Imagine that, quality sells?
--

Steve

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they

ones

Yeh Americans make such crappy products now, the whole country is going down hill and Bush is just making it go faster. By the way its the middle of December and many of the Katrina victims are living in unheated tents. Looks like Bush gave his spiel about how he was going to help in front of the cameras then turned and walked away as ussual.
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Muhammed Mustafo Goldstein Jr Boldly typed:

Unlike TV shows where things are taken care of in an hour real life takes longer to work.
--
Happy Holidays, Dale aka Nightspirit
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Now that GM is at the end of its life cycle it is very interesting to watch
It is like seing an elephant falling down in slow motion
Maybe it is more like seing a big tree being eaten alive by figs
Question is who or what are the figs The autoworkers unions or other car competitors
It will be interesting to see how long the figs will live after the host dies
Strangler Fig: Ficus destruens Many species of fruit-eating birds eat the succulent fruits of strangler figs. The indigestible seeds are then voided by the birds and will germinate in a tree crevice or hole. The young fig starts its life as an epiphyte in the canopy unlike other tree seedlings that have to start their struggle for survival on the forest floor. It grows slowly at first, for there is little water or food for it, but its leathery leaves reduce water loss. The plant puts out long cable-like roots that descend down the host tree trunk to the forest floor and root into the soil beneath. It can then readily absorb nutrients and water and the young fig tree flourishes. The thin roots become thicker and interlace their way tightly around the supporting tree trunk. The expanding leafy crown of the strangler starts to shade the crown of the support tree and its roots start to strangle its host. The host tree slowly rots away leaving a totally independent strangler fig which may live for several hundred years or more. The most famous of all individual fig trees in the Wet Tropics are the 'Curtain' and 'Cathedral' figs, on the Atherton Tablelands.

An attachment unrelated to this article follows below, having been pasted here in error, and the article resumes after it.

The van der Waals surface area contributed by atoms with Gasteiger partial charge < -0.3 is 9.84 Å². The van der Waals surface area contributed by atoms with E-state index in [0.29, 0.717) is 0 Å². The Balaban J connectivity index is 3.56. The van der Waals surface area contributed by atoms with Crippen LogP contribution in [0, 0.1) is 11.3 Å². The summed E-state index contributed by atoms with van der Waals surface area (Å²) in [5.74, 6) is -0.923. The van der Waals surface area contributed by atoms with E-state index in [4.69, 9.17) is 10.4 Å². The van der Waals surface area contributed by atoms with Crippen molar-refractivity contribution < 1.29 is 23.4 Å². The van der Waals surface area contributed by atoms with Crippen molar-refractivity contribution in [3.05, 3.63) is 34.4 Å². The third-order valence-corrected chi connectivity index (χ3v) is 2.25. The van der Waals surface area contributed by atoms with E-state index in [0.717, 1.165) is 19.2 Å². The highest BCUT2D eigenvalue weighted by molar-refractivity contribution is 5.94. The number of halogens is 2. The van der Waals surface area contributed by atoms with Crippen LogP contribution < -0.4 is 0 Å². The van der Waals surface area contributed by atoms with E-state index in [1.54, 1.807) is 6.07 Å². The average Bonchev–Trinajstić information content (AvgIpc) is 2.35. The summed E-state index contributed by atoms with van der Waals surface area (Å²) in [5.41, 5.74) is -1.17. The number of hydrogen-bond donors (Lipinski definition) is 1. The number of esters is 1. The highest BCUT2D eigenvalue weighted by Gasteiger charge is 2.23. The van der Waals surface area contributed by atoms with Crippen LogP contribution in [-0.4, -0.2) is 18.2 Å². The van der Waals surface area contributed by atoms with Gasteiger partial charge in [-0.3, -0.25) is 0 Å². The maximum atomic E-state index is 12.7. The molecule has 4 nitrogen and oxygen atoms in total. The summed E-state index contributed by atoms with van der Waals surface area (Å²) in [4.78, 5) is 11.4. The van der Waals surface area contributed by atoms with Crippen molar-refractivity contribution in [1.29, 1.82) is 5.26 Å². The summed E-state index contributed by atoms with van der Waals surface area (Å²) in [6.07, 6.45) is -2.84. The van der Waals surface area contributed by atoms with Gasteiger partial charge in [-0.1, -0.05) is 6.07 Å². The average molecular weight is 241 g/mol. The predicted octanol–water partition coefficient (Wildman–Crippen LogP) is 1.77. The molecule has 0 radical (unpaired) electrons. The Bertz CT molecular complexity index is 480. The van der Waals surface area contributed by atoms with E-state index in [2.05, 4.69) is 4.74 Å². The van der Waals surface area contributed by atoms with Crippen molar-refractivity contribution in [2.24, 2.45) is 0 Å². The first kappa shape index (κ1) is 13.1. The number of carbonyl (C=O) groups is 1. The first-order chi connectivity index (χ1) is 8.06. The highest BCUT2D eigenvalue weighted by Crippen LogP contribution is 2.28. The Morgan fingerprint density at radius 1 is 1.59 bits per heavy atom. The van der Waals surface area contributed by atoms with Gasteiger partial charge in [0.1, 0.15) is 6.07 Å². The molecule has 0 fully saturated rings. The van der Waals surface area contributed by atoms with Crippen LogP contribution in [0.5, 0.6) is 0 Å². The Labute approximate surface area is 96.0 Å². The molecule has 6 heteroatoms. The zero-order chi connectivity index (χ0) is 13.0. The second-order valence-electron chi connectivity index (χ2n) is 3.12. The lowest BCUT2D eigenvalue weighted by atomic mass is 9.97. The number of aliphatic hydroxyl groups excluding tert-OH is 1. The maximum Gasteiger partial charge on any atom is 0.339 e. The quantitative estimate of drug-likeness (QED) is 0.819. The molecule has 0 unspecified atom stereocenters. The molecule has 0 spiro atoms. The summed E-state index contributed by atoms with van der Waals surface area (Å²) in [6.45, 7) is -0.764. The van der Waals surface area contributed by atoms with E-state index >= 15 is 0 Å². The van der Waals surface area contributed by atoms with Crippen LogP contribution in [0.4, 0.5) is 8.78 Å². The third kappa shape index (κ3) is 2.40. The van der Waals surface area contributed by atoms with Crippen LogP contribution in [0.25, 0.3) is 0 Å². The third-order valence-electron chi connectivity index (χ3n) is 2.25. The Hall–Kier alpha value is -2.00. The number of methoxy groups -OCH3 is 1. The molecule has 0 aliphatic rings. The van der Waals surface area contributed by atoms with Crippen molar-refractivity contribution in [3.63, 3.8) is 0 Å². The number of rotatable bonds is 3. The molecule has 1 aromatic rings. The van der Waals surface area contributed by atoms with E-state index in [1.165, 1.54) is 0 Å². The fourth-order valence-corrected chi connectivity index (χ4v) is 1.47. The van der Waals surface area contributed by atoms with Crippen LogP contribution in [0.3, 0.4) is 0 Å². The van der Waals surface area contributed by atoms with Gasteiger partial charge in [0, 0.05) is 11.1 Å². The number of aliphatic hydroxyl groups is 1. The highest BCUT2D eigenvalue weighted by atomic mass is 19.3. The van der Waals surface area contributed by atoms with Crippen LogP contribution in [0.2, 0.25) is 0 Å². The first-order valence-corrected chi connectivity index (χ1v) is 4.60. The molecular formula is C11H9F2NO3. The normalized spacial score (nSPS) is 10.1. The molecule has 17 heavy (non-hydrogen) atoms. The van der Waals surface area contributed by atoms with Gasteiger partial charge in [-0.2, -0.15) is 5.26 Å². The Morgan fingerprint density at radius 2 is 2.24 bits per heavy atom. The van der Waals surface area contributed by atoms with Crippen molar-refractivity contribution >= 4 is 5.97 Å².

Life Cycle of the Strangler Fig: A bird, possum, tree kangaroo or rat drops a strangler fig seed in the top of a tree. The seed gets covered with leaf mould and grows. The roots of the seed grow down the side of the host tree until they reach the ground. The initial roots take root in the ground, while more and more grow down the sides of the tree to the ground. The roots eventually totally enclose the host tree and the host dies. The tree that remains is totally the strangler fig.